I know my mother and aunt were not fond of my grandfather at all, but that my grandmother still carried a soft spot for him even though she couldn’t always say why.  Mom and her sister apparently caught some of the same treatment that Freddie endured, but being younger and closer, it hit them harder and with more emotional force.  Freddie could always tell grandpa to go fuck himself, but mom always had a harder time doing so.  He was too terrible to her, and her own fears, insecurities, and distrusts kept her at a distance that precluded any attempts at intimacy.  She had a tendency to assume that because she was unhappy with grandpa’s character, no one else could possibly bear him either, and she hated the fact that grandma didn’t seem to feel the same way.  Being a modern woman, mom couldn’t understand why grandma wouldn’t just up and “divorce the bastard”, and blamed my grandmother’s devout Catholicism for keeping her trapped in what Mom was sure was a loveless marriage.  I don’t think Mom never came to understand that, even though there may not have appeared to be any love there, it was there all the same, possibly on a frequency that only grandma and grandpa could acknowledge.  In any event, Mom certainly couldn’t see it, and she carried her resentment for my grandfather for many, many years.

When I was eighteen, my grandfather had a quadruple bypass that required someone give him home-based care until he could get back on his feet.  As his immediate relations were also getting up in years, his children, by now scattered to the extreme south and west of the country, decided amongst themselves that the caretakers duties would be split up, with each child taking a couple of weeks in turn.  Mom for obvious reasons, was not too keen on fulfilling her allotment of time, and since I had just graduated from high school, asked if I might mind going in her place.  I agreed, mostly because I had no earthly idea of what I was going to do after graduation, and I thought the trip my help me sort some thoughts out.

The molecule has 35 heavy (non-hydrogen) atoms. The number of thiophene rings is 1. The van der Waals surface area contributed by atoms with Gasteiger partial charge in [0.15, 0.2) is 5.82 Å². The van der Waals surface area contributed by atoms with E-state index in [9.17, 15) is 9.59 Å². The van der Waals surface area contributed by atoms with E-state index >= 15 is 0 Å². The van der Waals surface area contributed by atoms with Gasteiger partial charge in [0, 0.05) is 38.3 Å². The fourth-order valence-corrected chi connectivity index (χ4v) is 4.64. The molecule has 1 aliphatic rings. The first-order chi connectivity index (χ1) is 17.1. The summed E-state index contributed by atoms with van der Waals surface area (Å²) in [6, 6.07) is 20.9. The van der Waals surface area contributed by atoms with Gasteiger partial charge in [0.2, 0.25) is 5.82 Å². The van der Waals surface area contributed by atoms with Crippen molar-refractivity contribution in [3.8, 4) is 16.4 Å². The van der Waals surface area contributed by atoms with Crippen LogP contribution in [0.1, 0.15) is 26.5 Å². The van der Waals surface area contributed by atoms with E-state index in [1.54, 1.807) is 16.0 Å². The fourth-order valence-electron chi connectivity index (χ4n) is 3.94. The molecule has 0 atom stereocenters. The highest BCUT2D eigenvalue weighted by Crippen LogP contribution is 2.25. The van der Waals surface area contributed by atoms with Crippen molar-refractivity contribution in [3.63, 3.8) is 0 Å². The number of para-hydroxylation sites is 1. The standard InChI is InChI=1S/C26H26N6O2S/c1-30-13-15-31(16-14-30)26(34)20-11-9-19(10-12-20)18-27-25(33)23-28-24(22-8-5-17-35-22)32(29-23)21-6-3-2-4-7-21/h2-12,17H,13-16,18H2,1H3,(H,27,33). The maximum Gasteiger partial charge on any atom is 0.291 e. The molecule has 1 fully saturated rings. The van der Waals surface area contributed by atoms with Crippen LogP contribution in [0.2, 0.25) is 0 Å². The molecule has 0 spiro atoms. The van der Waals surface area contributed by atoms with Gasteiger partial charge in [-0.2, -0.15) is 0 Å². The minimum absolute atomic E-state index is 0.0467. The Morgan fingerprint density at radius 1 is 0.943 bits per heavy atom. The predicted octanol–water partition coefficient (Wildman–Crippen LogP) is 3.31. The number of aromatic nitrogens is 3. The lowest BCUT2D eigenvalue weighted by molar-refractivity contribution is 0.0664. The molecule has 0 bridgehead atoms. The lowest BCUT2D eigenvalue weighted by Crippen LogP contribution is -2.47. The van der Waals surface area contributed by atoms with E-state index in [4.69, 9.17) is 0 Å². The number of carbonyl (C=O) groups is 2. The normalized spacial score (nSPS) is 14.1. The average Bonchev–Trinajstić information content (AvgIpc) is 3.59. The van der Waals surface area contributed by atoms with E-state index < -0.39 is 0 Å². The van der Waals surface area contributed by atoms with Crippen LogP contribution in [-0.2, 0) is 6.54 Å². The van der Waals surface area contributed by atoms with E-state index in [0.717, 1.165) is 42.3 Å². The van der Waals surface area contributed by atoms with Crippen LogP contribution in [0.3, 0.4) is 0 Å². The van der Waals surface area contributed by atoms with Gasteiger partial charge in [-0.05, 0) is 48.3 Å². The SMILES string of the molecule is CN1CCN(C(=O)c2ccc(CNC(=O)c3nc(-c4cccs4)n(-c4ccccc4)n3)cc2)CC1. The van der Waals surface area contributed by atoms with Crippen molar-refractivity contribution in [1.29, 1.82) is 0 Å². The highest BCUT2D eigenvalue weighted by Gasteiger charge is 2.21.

When I arrived, the man that I met was nothing like the man I had known as a child.  Instead of the blustery bastard of old, what I saw was a weakened and helpless old man, deeply disturbed by his recent brush with mortality.  He was still grandpa, though, just as tough and stubborn and obnoxious as when I was a kid, but there was something else in his eyes that made me lose any fear I had ever had of him.  I saw him as a man for the first time, not this mythic figure of dread and impossibility I remembered from my youth.  As I helped move him about the house – lifting him from wheelchair to lounger to kitchen table – cooked his god awful TV dinners, and cleaned up after his accidental “messes” (which sent him into helpless paroxysms of rage) I began to glimpse the human beneath the facade.  I realized that grandpa, for all his bitching, was just like everyone else.  He was simply trying to live in a way that didn’t make him feel, or look, weak to others.  He was trying to be strong, trying to be what he had been taught was a “man”.  I came to see him as an equal, and though he would never admit it, I think he was aware of it.

We had one final fight before I left for home, and what would end up being one of the most disastrous and enlightening summer of my life.  True to grandpa’s form, it was a ridiculous argument, over frozen pizza.  After two weeks of eating nothing but Swanson frozen dinners, I had a overpowering desire for deep dish pizza, and I had found a coupon for the store up the block.  On my suggestion that we order out for a change, grandpa informed me that he had a frozen pizza in the freezer and that it would be just as good as anything from a restaurant.  Blame it on the stress of care-taking, or the unreasonableness (to my eighteen year old mind) of his statement, I exploded, and for the first time really ripped my grandfather a new ass.  I cursed him, called him retarded, and told him I was going to eat whatever fucking pizza I wanted to eat whether he wanted it or not.  I ordered, and waited, and when the pizza arrived, I sat him down at the table and opened it in front of him and began eating.  It was heavenly, and the smell of the cheese and meats filled the kitchen.  About my second slice in, grandpa reached over and slowly lifted out a thin slice for himself, raised it to his mouth, and after taking a single bite, looked wickedly at me and said with a smile, “It taste just like the frozen pizza.”


Grandpa – “I don’t want the damn flower!”